Eve’s Experiences in the Garden of Eden
Letter from a Reader
“And the serpent said unto the woman, Ye shall not surely die.”—Genesis 3:4
Some truths we hold as basic foundations. Sometimes we ponder on scripture, and offer thoughts for consideration. The following meditations are suggested for your critical study:
Deceived by a Serpent?
Had Eve ever seen a serpent prior to the day of her deception? Why would she esteem a creation so much lower than herself, her husband, and certainly lower than the Creator?
How could a serpent, even one inhabited by the Evil One, tempt a perfect woman? She was surrounded by everything good. There was no discontent, no shame, in her world. What was intriguing in the words “Thou will not surely die” and “Ye shall be as gods?” Would she even consider the possibility of death? If she was happy as she was, why would she want to be as a god?
What is a Serpent?
Strong’s #5175 (from #5172) carries the meaning “to hiss, whisper, sometimes used in connection with the practice of enchantment or sorcery.” Examples are the “enchantments” of Balaam in Numbers 24, the “divining” of Joseph in Genesis 44, and the “sorcery” by Israel of II Kings 17:17 and 21:6. This Hebrew word nachash is rendered “serpent.”
Strong’s #5178 (from #5153, from #5154) is nechushah, which is a word stemming from #5172 meaning “brightly shining, from which the word copper is derived. This traces “enchantment” and “bright shining” to the same original word.
The Serpent of the Sumerians, the Semites, and the Babylonians
The writer of Genesis describes a being that was familiar to the people of 2500 B.C. That serpent was denoted by the Sumerians and Semites as a winged being, dragon-like, supposedly a life-giver worthy of worship. Eight such dragons made of bright shining copper guarded the gates of Babylon. The writer of Genesis was describing one who was appearing as an angel of light, a winged being a little higher in order than the human but man-like and claiming to know as God knows.
The Babylonian god Marduk was viewed as the son of god, symbolized by the sun, who came out of the sea—the savior, responsible for creation, man’s source of life. Its sculptured form resembled the seraphim of Isaiah 6. The word “seraph” alludes to fiery or burning ones, and it is equivalent to the Semite word for serpent.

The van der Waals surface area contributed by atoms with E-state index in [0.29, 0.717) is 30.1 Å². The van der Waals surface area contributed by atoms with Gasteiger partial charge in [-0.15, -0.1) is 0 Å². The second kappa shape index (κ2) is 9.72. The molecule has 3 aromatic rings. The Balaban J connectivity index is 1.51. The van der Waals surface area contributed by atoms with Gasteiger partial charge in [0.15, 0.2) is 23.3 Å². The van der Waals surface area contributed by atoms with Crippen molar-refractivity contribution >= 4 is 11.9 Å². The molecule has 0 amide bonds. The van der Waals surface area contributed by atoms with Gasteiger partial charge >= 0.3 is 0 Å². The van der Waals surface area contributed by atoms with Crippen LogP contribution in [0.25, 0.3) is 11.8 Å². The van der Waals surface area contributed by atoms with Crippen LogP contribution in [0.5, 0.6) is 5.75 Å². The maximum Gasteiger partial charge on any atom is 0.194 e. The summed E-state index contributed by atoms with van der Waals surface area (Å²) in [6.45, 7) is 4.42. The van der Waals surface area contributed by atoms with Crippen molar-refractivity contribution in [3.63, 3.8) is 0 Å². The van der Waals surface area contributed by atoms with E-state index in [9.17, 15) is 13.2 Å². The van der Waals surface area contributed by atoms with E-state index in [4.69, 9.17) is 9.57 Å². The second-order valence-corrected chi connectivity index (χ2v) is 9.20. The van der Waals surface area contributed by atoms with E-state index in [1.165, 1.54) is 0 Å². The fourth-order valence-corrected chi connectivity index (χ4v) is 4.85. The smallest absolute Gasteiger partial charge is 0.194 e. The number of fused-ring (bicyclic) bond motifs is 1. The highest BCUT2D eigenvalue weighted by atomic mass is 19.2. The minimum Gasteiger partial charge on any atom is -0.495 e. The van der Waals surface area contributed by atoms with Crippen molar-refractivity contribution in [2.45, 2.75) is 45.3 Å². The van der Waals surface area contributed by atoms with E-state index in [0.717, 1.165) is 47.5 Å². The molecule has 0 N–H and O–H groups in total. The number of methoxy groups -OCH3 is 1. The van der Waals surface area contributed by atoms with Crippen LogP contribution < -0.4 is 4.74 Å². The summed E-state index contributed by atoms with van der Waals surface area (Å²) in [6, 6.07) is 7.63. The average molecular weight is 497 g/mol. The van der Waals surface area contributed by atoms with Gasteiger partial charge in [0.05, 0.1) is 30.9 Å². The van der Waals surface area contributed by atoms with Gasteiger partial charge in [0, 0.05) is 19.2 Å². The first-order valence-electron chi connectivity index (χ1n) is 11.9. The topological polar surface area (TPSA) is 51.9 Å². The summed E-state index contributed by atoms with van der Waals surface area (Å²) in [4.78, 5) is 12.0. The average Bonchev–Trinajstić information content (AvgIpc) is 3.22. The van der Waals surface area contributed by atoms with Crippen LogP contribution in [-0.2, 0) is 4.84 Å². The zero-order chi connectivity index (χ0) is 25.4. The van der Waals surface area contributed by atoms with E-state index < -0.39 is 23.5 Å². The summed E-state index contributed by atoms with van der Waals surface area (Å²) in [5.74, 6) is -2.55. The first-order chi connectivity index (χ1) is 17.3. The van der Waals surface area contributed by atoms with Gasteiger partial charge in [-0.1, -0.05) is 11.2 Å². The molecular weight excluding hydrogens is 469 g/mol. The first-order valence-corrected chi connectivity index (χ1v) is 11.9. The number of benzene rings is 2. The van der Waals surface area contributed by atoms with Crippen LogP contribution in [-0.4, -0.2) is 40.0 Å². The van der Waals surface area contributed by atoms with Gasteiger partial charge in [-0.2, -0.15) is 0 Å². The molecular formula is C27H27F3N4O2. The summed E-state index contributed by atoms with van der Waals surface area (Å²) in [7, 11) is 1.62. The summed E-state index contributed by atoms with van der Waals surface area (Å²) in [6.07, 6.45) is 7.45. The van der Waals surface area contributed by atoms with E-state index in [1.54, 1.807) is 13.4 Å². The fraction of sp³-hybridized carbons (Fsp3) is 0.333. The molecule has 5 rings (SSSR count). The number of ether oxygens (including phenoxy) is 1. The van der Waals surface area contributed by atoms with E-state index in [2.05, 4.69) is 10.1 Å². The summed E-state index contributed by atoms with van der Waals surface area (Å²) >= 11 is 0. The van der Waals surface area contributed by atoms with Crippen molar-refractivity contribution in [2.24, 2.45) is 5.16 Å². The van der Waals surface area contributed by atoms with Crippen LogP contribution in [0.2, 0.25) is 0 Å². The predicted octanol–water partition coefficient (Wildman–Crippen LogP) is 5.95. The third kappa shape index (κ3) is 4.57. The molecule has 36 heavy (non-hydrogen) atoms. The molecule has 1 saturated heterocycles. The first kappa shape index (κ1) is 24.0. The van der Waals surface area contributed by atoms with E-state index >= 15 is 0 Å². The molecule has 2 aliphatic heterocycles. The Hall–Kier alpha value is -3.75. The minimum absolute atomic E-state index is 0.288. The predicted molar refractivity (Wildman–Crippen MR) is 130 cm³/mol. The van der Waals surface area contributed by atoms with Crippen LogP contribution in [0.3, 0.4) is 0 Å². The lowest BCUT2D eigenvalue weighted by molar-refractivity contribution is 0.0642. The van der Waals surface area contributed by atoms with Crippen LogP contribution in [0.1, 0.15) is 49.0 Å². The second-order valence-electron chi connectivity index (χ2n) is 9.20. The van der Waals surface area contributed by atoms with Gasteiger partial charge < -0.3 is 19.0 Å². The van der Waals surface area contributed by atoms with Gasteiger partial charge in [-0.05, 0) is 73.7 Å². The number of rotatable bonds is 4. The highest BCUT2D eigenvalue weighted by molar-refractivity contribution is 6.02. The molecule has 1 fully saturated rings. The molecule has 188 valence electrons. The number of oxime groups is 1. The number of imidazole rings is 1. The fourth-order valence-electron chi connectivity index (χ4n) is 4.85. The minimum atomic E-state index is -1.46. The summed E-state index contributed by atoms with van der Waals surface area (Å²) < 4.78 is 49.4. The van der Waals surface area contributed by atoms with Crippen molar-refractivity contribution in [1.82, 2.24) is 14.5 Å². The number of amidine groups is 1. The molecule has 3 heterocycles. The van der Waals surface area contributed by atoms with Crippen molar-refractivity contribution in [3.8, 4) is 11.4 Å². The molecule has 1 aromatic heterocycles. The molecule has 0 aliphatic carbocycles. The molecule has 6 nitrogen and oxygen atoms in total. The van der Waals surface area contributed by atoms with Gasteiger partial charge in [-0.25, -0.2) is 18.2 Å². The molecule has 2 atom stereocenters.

Isaiah described ones reverent before God’s throne. The other description is of distorted images of the one who once appeared to Mother Eve, worshiped by the Babylonians. The visible form of the serpent in Eden is the origin of Babylon’s serpent-god. In Ezekiel 28:12-19, according to Leeser, “Thou was a cherub with outspread wings, and I had set thee upon the holy mount of God as thou wast. Thou has walked up and down in the midst of the bright shining ones. . . . Thou was perfect in thy ways from the day thou was created, till unrighteousness was found in thee.”
Pictographic script has been found picturing the Sumerian and Semite god as a human prince with wings reaching up above his head.
The subtlety of the serpent is arum in Hebrew and panourgia in Greek, and does not depict wisdom but deceitfulness in an immoral sense. The serpent in Genesis 3 was a “beast of the field.” The serpent to which the writer of Genesis referred was the serpent of his own day, whom the Sumerians worshiped. In Hebrew we see ha-nachash, the serpent, and ha-adam. the man.
A Bright, Shining Cherub
Eve conversed with Adam. She may have listened to the communication between Adam and God. It is doubtful that she would converse with a snake. But, finding herself confronted by a cherub, a radiant heavenly being, brightly shining, one who could be supposed to be coming from God’s realm, she might be deceived.
This being communicated in a way similar to, but a counterfeit of, what she had heard between Adam and the high and lofty One. His logic subtlety seemed as knowledge to one who had no experience with deceit. Never suspecting otherwise, Eve may have surmised that this dignified, commanding figure came from the spirit world where God lived.
The Savior and the Serpent
Our dear Savior encountered this same ill-willed one following his immersion. Unlike Eve, Jesus could not be deceived; he held fast to his Father’s word, defeating “the serpent,” the Devil, who was thus forced to depart for a season (Luke 4:13).
Jesus had known this one before iniquity was found in him, when the morning stars sang together, and ALL the sons of God shouted for joy. (Job 38:7) Indeed, Jesus, through his Father’s power, had created him—perfect, before his fall. He beheld Satan as lightning fall from heaven. (Luke 10:18) He recalled how the “serpent” had appeared to Eve for he declared that the devil was a liar, and the father of it and a murderer from the beginning. (John 8:44)
Jesus will soon see this “serpent” completely bound, as he and his Bride guide the deceived race back to at-one-ment with God. He will prepare mankind for “a little season” as he was prepared for the tempter following his Jordan experience. Deception will be no more, and the creation will be ready to enter into the ages to come, heralding praises to God for his everlasting mercy and love. The former things will have passed away.